Reclaiming activism – a response to Alex de Waal

Published: 18th June 2013 by Claire Hickson. Tagged in: , ,

Alex de Waal recently published an article condemning the hijacking of activism by “designer activists” who, as he sees it, position themselves as “protagonist saviours”, defining and pursuing solutions to the problems of the world without sufficient reference to the views of those affected. Such activists, as he described them, focus too much on the use of US power, celebrity and insider lobbying to push their simplistic solutions.

He goes on to set out three principles that, if pursued, could allow us to reclaim activism and return it to its true meaning: act in solidarity and support affected people (i.e. don’t impose solutions on them); be honest to the facts, open to inquiry into the facts and prepared to change your mind if the facts change; and be ready to challenge the biggest powers and its allies.

Alex’s case is argued with passion and conviction and I agree with a lot of it – particularly the point about working with those affected and making every effort to reflect their views and needs. What is currently important to high-profile campaigners, celebrities or celebrity academics is often only a small part of the much bigger picture. When I worked on peace and security for the Commission for Africa in 2005, for example, we were under considerable pressure from groups in western capitals who argued that ending conflict in Africa was all about troops and post-conflict reconstruction. Both are important and were picked up by the report, but the level of focus on these areas by campaigners in Europe and the US was not matched by the priorities of those we consulted in Africa or the complexities on the ground. We were therefore right to resist and focus on a broader set of issues.

That said, the risk of saying that one form of activism is better than another is that you can lose sight of what you are trying to achieve and the best way of achieving it.

While insider lobbying has its faults, standing on the outside and shouting isn’t always the right thing to do either. Campaigns can become stuck in attack mode not necessarily because decision makers’ interests and values are always opposed to their own but because some people enjoy being anti-authority in the same way that others enjoy jumping into a helicopter with George Clooney. Outsider tactics are equally prone to simplistic solutions and assumptions that don’t always stand up well to scrutiny.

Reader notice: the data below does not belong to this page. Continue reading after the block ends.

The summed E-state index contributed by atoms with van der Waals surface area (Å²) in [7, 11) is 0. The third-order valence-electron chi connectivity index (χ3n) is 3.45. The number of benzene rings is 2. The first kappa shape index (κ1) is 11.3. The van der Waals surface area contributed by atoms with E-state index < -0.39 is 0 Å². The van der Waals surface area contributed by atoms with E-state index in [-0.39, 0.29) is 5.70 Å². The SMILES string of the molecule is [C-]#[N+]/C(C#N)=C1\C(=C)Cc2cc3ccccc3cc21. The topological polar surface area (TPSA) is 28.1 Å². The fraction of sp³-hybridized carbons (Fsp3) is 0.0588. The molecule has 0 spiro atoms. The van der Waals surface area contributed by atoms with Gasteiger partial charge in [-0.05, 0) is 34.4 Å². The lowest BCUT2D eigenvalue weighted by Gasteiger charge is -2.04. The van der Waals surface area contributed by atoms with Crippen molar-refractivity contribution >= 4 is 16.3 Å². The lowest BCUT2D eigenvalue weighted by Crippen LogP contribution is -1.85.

The insider tactics by “designer activists” are often objectionable to others because they exclude other voices from the room but outsider tactics don’t promise equal access. Mass mobilisation of the public to the level needed to have an impact requires resources that many causes simply don’t have. You only have to look at the cancer research sector to see the brutal market that operates in public campaigning.

There is nothing about a more confrontational campaign that automatically protects it from taking a partial view on the needs of beneficiaries or the solutions to their problems.

Finally, if you are fighting for change to address genuine injustice then surely you are morally obliged to take the course most likely to have impact.

At no point does Alex suggest that it is more honourable to chain yourself to the railings than meet the president/prime minister/minister if they are ready to meet you but my point is that his principles apply equally to all campaigns and as much to those who see themselves as using the outside as the inside track. They should act in solidarity and support affected people. They should be honest to the facts, open to inquiry into the facts and prepared to change their mind if the facts change. And they should be ready to work with authorities and their allies – as well as challenge them.